FINANCE: Good Paper Trail Is Vital
Recent Western Cape Business News
IN the first four months of 2009 the number of businesses liquidated has soared more than 45% compared to the same period of 2008 according to StatsSA – a consequence of the economic downturn and increasing financial constraints. The number of individuals that have faced sequestration has also escalated with insolvencies recorded for the first quarter of 2009 rising by more than 10% compared with the first quarter of 2008.
With these figures in mind anyone who has loaned goods, sold goods on instalment sale or placed goods in storage should ensure that the transaction is properly recorded in writing, says Nick Theunissen, a partner in Shepstone & Wylie’s Corporate and Commercial Department.
Sequestrations and liquidations have an obvious impact on creditors but they also affect third parties if the insolvent or the company in liquidation is in possession of assets owned by the third party.
What can be done in these circumstances to protect a third party’s rights to its assets, which are in the possession of an insolvent or a company in liquidation by virtue of a loan, an instalment sale agreement, a sale with reservation of ownership or a storage contract?
Ideally these transactions would be properly documented clearly demonstrating that ownership is retained by the lender, seller or depositor of the goods. If that was so then there should be little difficulty in securing the release of the goods, subject to paying any amount which may be owed to the insolvent or the company in liquidation.
Unfortunately this is not always the case.
An example of a loan which may lead to difficulties is where a manufacturer outsources part of its production process, and for that purpose lends plant and equipment and supplies raw materials to another entity which then encounters financial difficulties and is sequestrated or liquidated.
If the loan and the manufacturing arrangements are not recorded in a written contract the trustee or liquidator will, in all probability, claim that the plant, equipment and the raw materials are assets of the insolvent or the company in liquidation, and the owner will have to prove ownership. This is a simple matter if there is a written contract. But if not, proof by oral evidence may be difficult bearing in mind that the evidence of the insolvent or the directors of the liquidated company might not support the owner’s version of events.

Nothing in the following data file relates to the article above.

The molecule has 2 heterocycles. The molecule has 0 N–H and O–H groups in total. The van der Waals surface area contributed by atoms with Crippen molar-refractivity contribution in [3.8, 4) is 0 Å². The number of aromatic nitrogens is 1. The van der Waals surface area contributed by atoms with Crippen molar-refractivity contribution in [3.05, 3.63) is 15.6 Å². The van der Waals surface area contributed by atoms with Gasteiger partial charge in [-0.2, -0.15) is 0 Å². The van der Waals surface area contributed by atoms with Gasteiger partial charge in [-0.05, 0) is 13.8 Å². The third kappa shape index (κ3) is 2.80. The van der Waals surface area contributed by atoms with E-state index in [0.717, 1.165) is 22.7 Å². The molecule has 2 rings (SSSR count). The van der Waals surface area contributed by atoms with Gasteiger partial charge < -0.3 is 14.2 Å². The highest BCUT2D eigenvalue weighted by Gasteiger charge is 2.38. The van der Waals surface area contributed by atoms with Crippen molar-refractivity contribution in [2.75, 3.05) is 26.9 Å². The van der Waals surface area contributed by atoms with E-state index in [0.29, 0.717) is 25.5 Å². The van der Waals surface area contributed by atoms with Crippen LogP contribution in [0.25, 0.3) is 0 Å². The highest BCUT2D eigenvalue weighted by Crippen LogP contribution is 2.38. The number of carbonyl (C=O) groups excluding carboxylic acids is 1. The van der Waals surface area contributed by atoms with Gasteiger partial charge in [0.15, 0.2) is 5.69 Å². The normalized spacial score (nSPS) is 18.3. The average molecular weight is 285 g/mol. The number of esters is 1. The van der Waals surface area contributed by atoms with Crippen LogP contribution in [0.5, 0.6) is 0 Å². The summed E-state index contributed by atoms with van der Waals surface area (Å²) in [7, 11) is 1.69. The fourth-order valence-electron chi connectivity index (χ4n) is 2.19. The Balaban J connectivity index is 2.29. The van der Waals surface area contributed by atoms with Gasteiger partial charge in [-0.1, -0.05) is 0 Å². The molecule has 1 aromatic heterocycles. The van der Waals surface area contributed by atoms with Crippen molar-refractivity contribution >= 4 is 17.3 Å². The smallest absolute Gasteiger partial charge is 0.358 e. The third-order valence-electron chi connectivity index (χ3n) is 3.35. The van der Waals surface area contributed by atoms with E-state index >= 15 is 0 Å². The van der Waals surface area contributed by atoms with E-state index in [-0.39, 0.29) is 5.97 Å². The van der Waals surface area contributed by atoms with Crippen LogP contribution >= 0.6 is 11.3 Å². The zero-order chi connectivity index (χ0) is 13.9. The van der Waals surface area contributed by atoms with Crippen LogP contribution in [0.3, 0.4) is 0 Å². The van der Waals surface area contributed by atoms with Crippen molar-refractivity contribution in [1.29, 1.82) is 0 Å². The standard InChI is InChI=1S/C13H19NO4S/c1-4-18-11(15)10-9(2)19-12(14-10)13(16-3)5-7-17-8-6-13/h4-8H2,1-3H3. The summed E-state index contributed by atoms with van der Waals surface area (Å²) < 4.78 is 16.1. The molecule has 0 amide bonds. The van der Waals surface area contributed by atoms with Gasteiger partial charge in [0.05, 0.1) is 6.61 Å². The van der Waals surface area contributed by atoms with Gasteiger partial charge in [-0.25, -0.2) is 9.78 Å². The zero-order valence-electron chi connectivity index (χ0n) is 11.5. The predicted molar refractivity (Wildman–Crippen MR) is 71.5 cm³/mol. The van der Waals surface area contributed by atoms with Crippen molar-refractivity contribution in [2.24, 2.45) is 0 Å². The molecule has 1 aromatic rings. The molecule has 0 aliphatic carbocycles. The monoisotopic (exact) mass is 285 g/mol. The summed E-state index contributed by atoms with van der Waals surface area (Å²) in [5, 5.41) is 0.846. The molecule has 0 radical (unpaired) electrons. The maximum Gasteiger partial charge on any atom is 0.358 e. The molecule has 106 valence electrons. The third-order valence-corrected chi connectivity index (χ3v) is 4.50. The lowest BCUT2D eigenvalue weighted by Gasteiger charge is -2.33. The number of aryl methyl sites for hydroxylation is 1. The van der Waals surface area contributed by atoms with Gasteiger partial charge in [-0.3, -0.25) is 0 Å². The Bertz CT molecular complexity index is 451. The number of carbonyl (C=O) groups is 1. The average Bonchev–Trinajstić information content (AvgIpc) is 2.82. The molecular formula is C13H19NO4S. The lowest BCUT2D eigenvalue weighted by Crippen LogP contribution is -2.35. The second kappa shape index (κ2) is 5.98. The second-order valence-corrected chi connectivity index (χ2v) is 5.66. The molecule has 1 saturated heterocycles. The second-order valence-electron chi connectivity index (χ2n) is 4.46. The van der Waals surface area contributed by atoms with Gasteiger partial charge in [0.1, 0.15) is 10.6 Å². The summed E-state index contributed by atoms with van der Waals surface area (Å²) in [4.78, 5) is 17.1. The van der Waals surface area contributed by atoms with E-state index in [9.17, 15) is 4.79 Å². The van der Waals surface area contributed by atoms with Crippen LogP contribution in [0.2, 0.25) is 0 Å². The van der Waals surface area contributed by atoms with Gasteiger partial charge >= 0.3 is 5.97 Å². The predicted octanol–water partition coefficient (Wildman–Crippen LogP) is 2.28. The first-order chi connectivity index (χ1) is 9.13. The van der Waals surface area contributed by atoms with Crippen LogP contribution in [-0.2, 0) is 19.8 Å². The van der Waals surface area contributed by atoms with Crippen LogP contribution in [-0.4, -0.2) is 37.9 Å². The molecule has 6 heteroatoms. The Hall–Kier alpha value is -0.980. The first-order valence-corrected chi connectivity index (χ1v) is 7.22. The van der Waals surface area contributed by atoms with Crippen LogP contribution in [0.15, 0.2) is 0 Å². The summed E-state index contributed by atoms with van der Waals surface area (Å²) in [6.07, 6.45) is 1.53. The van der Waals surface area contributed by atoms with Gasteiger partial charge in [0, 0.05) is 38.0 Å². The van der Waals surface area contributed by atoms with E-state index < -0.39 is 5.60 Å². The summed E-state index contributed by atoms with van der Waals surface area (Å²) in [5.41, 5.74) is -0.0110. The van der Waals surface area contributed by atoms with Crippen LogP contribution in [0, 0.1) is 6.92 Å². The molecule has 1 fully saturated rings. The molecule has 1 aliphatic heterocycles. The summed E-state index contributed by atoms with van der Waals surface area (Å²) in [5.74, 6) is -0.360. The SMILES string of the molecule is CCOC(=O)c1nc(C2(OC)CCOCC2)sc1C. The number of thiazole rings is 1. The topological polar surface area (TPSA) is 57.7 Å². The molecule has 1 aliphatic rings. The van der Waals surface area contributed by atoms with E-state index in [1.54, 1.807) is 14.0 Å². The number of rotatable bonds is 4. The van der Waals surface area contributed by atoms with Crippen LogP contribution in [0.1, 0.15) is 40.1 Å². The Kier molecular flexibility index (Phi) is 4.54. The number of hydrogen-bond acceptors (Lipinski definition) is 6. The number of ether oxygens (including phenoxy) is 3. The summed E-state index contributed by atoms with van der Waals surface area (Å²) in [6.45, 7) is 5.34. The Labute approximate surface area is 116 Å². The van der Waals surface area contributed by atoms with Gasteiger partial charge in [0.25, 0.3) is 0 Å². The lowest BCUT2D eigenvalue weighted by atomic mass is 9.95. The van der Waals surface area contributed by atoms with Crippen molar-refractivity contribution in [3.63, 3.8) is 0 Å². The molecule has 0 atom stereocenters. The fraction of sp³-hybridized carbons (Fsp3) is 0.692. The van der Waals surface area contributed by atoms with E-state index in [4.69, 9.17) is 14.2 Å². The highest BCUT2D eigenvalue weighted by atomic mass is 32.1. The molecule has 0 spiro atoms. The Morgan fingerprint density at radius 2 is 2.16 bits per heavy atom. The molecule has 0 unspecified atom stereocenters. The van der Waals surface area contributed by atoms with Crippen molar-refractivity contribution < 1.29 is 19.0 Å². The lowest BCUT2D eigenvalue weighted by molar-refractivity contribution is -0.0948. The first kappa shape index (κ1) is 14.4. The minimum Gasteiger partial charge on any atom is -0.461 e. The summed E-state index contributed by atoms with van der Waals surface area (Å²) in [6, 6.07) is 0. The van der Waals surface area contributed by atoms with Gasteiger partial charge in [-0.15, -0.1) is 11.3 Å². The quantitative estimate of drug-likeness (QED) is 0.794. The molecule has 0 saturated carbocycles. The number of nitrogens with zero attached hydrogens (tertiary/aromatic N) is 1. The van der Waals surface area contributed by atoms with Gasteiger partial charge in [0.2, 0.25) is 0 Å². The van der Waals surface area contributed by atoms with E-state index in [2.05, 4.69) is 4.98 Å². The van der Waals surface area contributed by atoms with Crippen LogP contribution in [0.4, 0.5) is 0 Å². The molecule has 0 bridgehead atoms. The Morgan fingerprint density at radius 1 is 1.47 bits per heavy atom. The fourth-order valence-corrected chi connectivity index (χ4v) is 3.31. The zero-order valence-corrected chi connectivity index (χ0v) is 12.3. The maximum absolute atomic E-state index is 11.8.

If the manufacturer in this example has lent assets it should address the potential problem immediately and properly record the loan in writing.
If a loan has not been recorded in writing and a sequestration or liquidation has occurred it is too late to document the transaction. The owner will have to rely on its records and oral evidence to prove to the trustee or liquidator that it is in fact the owner of the goods.
The better the document trail in relation to the ownership of assets, the sooner those assets will be released by the trustee or liquidator.
A trustee or liquidator is not entitled to levy a commission in respect of assets which are not part of the insolvent estate and any attempt to do so should be resisted.
Where the asset is sold on instalment sale or with reservation of ownership and the purchaser is sequestrated or liquidated the situation is different, and section 89 of the Insolvency Act applies. In terms of that section the cost of maintaining and realising any property which is subject to an instalment sale or a right of retention is payable by the creditor or from the proceeds of the sale of the asset.
The asset can only be removed from custody with the consent of the trustee or liquidator or, if necessary, by court order.
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